Paolo Tullio: Star performance
The Fitzwilliam Hotel, St Stephen's Green, Dublin 2
Tel: 01-478 7008
Here's the question that's been on my mind this week: what do we mean by 'expensive'? Clearly it's not based only on cost. I mean, a car for €3,000 wouldn't be expensive, but a handbag at the same price would be.
We usually relate our expenditure to the perceived value of what we buy, but when it comes to eating in restaurants we have a skewed view of value, because we don't expect to pay much for the best.
With anything that we buy there's a range of prices. You can buy a pair of jeans in TK Maxx for €20, or you can buy a pair in BTs for €300. There's a spread from the cheapest to the most expensive that could be 10 or 20 times the cost of the cheapest.
But there's one area where that range doesn't apply and that's restaurants. Yes, we expect the best to cost more, but not much more.
And that's odd, because the amount of sheer effort and skill that goes into making the best really ought to be rewarded properly. I've been thinking about this, because this week I went with Marian Kenny to Kevin Thornton's restaurant on Stephen's Green. Kevin has the unique accolade that he is the only Irish chef to be awarded two Michelin stars, and that at a time when Michelin stars were few and far between in Ireland.
Kevin's restaurant is in The Fitzwilliam Hotel and you can get to it either from the hotel lobby or from its own entrance and up the stairs. As you come into the restaurant there's the main dining area to your right, which looks out over the Green and the Luas station, and on your left is a bar counter and another, smaller, more intimate dining area.
We took a table by the window in the main dining room, which has seen some changes since I last visited. A new ceiling creates a more intimate space, and the tables are spaced enough for privacy, but not for isolation. The whole effect is one of quiet elegance and calm.
There are a couple of menus to choose from: the set dinner of three courses at €75, or the tasting menus of five or eight courses, which cost €95 and €125 respectively. When you eat in a restaurant like Thornton's the obvious choice is always the tasting menu, which gives the chefs a chance to show off, so Marian and I decided on the five-course tasting menu, giving the chefs a free hand in choosing the courses, with the proviso that Marian got no shellfish.
I spent a bit of time looking through the enormous wine list, page after page of wonderful wines. You won't find any on this list under €30, but the quality is there. For example, a Grand Cru Riesling from Sipp Mack is €72, which is actually good value for a wine of that quality. If you were there with a large party then the Jeroboam of Billecart Salmon Champagne -- that's the equivalent of eight bottles -- works out at €70 a bottle. This was an academic exercise for me since neither of us were drinking; instead we had a variety of fruit and vegetable drinks with each course of our tasting menu.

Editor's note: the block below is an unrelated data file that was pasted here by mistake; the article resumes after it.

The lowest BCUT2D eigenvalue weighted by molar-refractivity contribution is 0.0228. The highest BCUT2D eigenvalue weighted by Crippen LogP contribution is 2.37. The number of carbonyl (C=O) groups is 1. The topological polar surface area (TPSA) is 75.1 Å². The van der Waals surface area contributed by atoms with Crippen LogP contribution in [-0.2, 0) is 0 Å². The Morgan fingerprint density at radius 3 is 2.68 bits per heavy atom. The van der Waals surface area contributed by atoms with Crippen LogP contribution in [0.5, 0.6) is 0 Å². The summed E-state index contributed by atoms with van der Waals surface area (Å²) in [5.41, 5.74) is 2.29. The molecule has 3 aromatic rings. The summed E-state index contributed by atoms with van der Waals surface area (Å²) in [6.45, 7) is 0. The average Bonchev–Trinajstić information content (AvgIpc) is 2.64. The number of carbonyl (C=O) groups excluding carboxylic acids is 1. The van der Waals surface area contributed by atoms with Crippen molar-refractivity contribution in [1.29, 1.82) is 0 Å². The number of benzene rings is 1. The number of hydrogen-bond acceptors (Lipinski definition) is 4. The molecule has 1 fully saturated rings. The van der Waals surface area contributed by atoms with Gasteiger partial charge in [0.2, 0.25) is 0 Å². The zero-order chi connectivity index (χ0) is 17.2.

I could go on at length and describe each tasty element of each dish, but instead I'll tell you about one course in detail, because it'll give you an idea of the sort of gastronomic brilliance you'll find in Thornton's.
It was our third course and it was mi-cuit foie gras rolled in truffle powder. Those are two of my favourite foods, so getting them together was a real treat. Alongside the plate was a tiny bone spoon, the kind you might use for mustard, and on the very tip of it was a tiny quantity of white powder.
Before you say "Peruvian marching powder", it wasn't. Our waiter told us that the chef's suggestion was to eat this first before starting on the foie gras. Together we lifted the tiny spoon to our mouths and then the explosion began. It was the most intense and prolonged taste of truffle -- it was truffle essence, the very quintessence of truffleness, and it was just wonderful.
Later, at the end of the night, I was talking to Kevin and I asked him what kind of alchemy had reduced truffles to a tiny amount of white powder. Turned out it had something to do with dehydration and the process takes several months, but that's about as much as I remember. It was without doubt the most extraordinary thing I've put in my mouth for a long time.
Another perfectly delicious course was Toby beef. Toby was a bullock reared by Kevin, fed on Guinness mash, massaged twice a day and played soothing music, much as the Japanese make Kobi beef. You get the reference? It says a lot about Kevin's approach to cooking: he's prepared to go right to the source to ensure that he gets only the very finest of ingredients.
Apart from faultless service, a meal like this is the very pinnacle of gastronomy. Not only are the ingredients carefully sourced, they're also prepared with immense skill. It may not be the sort of dining experience that you'd want every week, but for a special occasion, for a treat, it's something that anyone with an interest in food should try at least once.
It demonstrates the huge gulf between the ordinary, the pedestrian, the run of the mill and the highest levels that culinary art is able to achieve. And I use the word 'art' precisely; at this level of gastronomy it is an art form.
And I really have to mention the sea urchin course: it came on a ice bucket filled with dry ice so it was pouring carbon dioxide smoke in a most dramatic way, while on the table a box decorated with shells and sea greenery concealed a speaker that emitted the sound of waves on a sea shore. Now that's theatre.
Our bill of €225 was perhaps twice what I'd normally spend, but this was more than twice as good as what I'd normally eat. So, on that basis, I'd say it was good value as well as being exceptionally skilful.
Value for money: 9/10